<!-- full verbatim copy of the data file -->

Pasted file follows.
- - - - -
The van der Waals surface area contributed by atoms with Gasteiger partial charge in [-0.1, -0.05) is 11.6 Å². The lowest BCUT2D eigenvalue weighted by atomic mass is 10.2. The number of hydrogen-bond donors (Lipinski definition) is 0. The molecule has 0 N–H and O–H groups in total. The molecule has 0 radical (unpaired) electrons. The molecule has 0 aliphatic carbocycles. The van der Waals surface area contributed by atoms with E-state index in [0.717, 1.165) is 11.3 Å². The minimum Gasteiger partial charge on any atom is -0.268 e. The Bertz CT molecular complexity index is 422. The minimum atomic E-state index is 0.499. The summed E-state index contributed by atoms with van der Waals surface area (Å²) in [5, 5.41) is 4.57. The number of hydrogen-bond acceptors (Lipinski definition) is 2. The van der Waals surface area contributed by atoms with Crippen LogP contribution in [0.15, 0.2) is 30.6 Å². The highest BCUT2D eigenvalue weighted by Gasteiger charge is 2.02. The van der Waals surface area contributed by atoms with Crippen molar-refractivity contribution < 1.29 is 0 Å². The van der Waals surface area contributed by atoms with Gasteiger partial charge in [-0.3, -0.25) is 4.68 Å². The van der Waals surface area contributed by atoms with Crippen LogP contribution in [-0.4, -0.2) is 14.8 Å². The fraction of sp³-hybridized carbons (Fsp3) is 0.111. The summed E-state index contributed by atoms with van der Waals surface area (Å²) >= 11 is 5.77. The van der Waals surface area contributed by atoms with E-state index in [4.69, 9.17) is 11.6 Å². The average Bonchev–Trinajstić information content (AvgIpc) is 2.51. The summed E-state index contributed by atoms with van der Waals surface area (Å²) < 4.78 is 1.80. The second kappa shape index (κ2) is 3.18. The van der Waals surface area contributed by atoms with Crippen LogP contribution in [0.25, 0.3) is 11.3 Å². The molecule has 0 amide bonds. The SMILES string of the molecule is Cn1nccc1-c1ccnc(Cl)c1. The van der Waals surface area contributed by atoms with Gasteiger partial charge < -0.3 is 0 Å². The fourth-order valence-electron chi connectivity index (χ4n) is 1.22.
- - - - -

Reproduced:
The van der Waals surface area contributed by atoms with Gasteiger partial charge in [-0.1, -0.05) is 11.6 Å². The lowest BCUT2D eigenvalue weighted by atomic mass is 10.2. The number of hydrogen-bond donors (Lipinski definition) is 0. The molecule has 0 N–H and O–H groups in total. The molecule has 0 radical (unpaired) electrons. The molecule has 0 aliphatic carbocycles. The van der Waals surface area contributed by atoms with E-state index in [0.717, 1.165) is 11.3 Å². The minimum Gasteiger partial charge on any atom is -0.268 e. The Bertz CT molecular complexity index is 422. The minimum atomic E-state index is 0.499. The summed E-state index contributed by atoms with van der Waals surface area (Å²) in [5, 5.41) is 4.57. The number of hydrogen-bond acceptors (Lipinski definition) is 2. The van der Waals surface area contributed by atoms with Crippen LogP contribution in [0.15, 0.2) is 30.6 Å². The highest BCUT2D eigenvalue weighted by Gasteiger charge is 2.02. The van der Waals surface area contributed by atoms with Crippen molar-refractivity contribution < 1.29 is 0 Å². The van der Waals surface area contributed by atoms with Gasteiger partial charge in [-0.3, -0.25) is 4.68 Å². The van der Waals surface area contributed by atoms with Crippen LogP contribution in [-0.4, -0.2) is 14.8 Å². The fraction of sp³-hybridized carbons (Fsp3) is 0.111. The summed E-state index contributed by atoms with van der Waals surface area (Å²) >= 11 is 5.77. The van der Waals surface area contributed by atoms with E-state index in [4.69, 9.17) is 11.6 Å². The average Bonchev–Trinajstić information content (AvgIpc) is 2.51. The summed E-state index contributed by atoms with van der Waals surface area (Å²) < 4.78 is 1.80. The second kappa shape index (κ2) is 3.18. The van der Waals surface area contributed by atoms with Crippen LogP contribution in [0.25, 0.3) is 11.3 Å². The molecule has 0 amide bonds. The SMILES string of the molecule is Cn1nccc1-c1ccnc(Cl)c1. The van der Waals surface area contributed by atoms with Gasteiger partial charge < -0.3 is 0 Å². The fourth-order valence-electron chi connectivity index (χ4n) is 1.22.